Jennifer and her brother always kept an eye on their mother, Ann, who was 91 and suffering from a stroke when she died three months ago. Both siblings made sure they lived near their mother in Oakton, and together they brought her food, took care of the bills, drove her to doctors’ appointments, and oversaw her caretakers.
But Jennifer, a 66-year old real estate agent, cannot hope for the same kind of care when she gets older, because she is divorced and doesn’t have any children. While taking care of her mother, she sometimes thought, “Who will take care of me?” Her brother, Michael, who is four years younger and also childless, may be able to help care for her (and vice versa), but maybe not.
According to census data, in 2010, almost 19 percent of women between the ages of 40 and 44 had not given birth, compared with around 10 percent thirty years prior. Even for those with children, some children are better at caring for aging parents than others, but at least the expectations are clear. As was the case with Jennifer and Michael, children are often the ones to hire caregivers and check up on their parents. With childless people, the lines of responsibility can be unclear.
Do you want to stay at home for as long as possible and receive in-home care? Do you prefer a particular type of assisted living facility? At The Law Firm of Evan Farr, P.C., we recommend that you set up both an Advance Medical Directive that designates someone who could view medical records and handle medical decisions and a Power of Attorney that designates someone to handle your finances. Having these documents in place will ensure that people you trust will carry out your wishes should you become incapacitated. Not having these documents in place puts more stress on the people who are trying to help you. Even worse, these people may not have the legal authority to help you, to speak for you, or to handle your finances! In addition, if childless people don’t want their assets to go to relatives whom they dislike or barely know, they should have a Will or a properly drafted Living Trust.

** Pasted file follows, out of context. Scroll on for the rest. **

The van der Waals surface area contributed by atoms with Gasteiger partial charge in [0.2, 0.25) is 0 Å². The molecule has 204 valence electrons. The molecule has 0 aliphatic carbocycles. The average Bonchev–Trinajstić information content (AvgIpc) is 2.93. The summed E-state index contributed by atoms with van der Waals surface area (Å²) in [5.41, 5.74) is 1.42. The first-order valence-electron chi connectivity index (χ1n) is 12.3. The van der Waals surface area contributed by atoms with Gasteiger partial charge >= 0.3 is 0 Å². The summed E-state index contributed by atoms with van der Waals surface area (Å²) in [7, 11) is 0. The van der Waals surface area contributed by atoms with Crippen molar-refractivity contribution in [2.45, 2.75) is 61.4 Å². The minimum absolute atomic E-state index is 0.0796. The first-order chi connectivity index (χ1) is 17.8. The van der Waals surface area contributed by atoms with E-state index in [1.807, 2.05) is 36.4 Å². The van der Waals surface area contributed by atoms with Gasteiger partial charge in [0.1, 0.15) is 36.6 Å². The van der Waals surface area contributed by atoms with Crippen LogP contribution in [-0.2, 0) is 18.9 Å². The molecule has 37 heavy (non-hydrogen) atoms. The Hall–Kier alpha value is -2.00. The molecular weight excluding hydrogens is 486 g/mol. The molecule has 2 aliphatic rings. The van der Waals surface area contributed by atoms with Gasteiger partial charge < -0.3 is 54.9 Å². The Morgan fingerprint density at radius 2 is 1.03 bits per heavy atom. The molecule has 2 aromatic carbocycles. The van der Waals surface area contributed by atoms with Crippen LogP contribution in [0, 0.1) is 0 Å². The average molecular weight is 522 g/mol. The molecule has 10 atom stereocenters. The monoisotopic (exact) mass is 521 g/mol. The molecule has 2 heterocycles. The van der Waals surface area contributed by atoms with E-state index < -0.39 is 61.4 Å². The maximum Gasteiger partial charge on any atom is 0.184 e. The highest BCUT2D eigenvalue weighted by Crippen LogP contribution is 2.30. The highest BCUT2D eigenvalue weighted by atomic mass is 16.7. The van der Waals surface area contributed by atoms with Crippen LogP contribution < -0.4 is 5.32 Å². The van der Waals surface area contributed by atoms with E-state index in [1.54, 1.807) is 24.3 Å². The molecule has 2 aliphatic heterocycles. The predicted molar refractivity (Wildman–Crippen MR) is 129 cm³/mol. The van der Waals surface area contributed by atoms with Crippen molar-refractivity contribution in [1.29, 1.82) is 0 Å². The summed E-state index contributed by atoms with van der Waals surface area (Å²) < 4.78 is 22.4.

Childless or not, couples who are unmarried (straight or gay) should understand that without proper legal documents, the partner of an incapacitated person may not be given a say in health care decisions. In addition, without proper planning, the partner of a deceased person may not be allowed to stay in the couple’s house or to gain access to retirement funds or many of the benefits that a traditional married couple would have.
Lastly, but importantly, don’t forget about your pets! A Pet Trust ensures that they will be cared for. Although Jennifer will almost certainly outlive her cocker spaniel, Maggie, she has arranged for her brother to take care of him, just in case.Evan H. Farr on Google +